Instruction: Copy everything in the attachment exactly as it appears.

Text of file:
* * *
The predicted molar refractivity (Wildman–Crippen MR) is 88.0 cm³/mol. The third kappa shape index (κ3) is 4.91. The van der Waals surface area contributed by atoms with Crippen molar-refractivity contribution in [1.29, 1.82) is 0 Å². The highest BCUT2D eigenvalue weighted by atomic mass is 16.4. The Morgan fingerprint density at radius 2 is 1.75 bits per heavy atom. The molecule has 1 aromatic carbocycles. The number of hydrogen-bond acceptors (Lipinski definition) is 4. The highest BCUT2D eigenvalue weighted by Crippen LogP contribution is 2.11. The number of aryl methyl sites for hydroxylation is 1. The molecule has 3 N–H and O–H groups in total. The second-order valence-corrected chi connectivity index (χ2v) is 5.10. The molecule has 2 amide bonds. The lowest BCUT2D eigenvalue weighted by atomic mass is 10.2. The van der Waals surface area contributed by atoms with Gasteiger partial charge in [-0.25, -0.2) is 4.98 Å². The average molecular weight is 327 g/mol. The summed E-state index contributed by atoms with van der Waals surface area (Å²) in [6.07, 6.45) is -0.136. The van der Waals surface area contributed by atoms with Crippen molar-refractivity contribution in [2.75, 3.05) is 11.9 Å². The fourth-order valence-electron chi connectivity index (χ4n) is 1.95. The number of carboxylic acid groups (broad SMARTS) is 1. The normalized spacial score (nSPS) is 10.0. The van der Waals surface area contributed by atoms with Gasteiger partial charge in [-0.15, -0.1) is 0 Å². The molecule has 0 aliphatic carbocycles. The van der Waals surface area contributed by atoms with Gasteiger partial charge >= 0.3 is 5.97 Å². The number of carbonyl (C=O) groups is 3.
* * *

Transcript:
The predicted molar refractivity (Wildman–Crippen MR) is 88.0 cm³/mol. The third kappa shape index (κ3) is 4.91. The van der Waals surface area contributed by atoms with Crippen molar-refractivity contribution in [1.29, 1.82) is 0 Å². The highest BCUT2D eigenvalue weighted by atomic mass is 16.4. The Morgan fingerprint density at radius 2 is 1.75 bits per heavy atom. The molecule has 1 aromatic carbocycles. The number of hydrogen-bond acceptors (Lipinski definition) is 4. The highest BCUT2D eigenvalue weighted by Crippen LogP contribution is 2.11. The number of aryl methyl sites for hydroxylation is 1. The molecule has 3 N–H and O–H groups in total. The second-order valence-corrected chi connectivity index (χ2v) is 5.10. The molecule has 2 amide bonds. The lowest BCUT2D eigenvalue weighted by atomic mass is 10.2. The van der Waals surface area contributed by atoms with Gasteiger partial charge in [-0.25, -0.2) is 4.98 Å². The average molecular weight is 327 g/mol. The summed E-state index contributed by atoms with van der Waals surface area (Å²) in [6.07, 6.45) is -0.136. The van der Waals surface area contributed by atoms with Crippen molar-refractivity contribution in [2.75, 3.05) is 11.9 Å². The fourth-order valence-electron chi connectivity index (χ4n) is 1.95. The number of carboxylic acid groups (broad SMARTS) is 1. The normalized spacial score (nSPS) is 10.0. The van der Waals surface area contributed by atoms with Gasteiger partial charge in [-0.15, -0.1) is 0 Å². The molecule has 0 aliphatic carbocycles. The van der Waals surface area contributed by atoms with Gasteiger partial charge >= 0.3 is 5.97 Å². The number of carbonyl (C=O) groups is 3.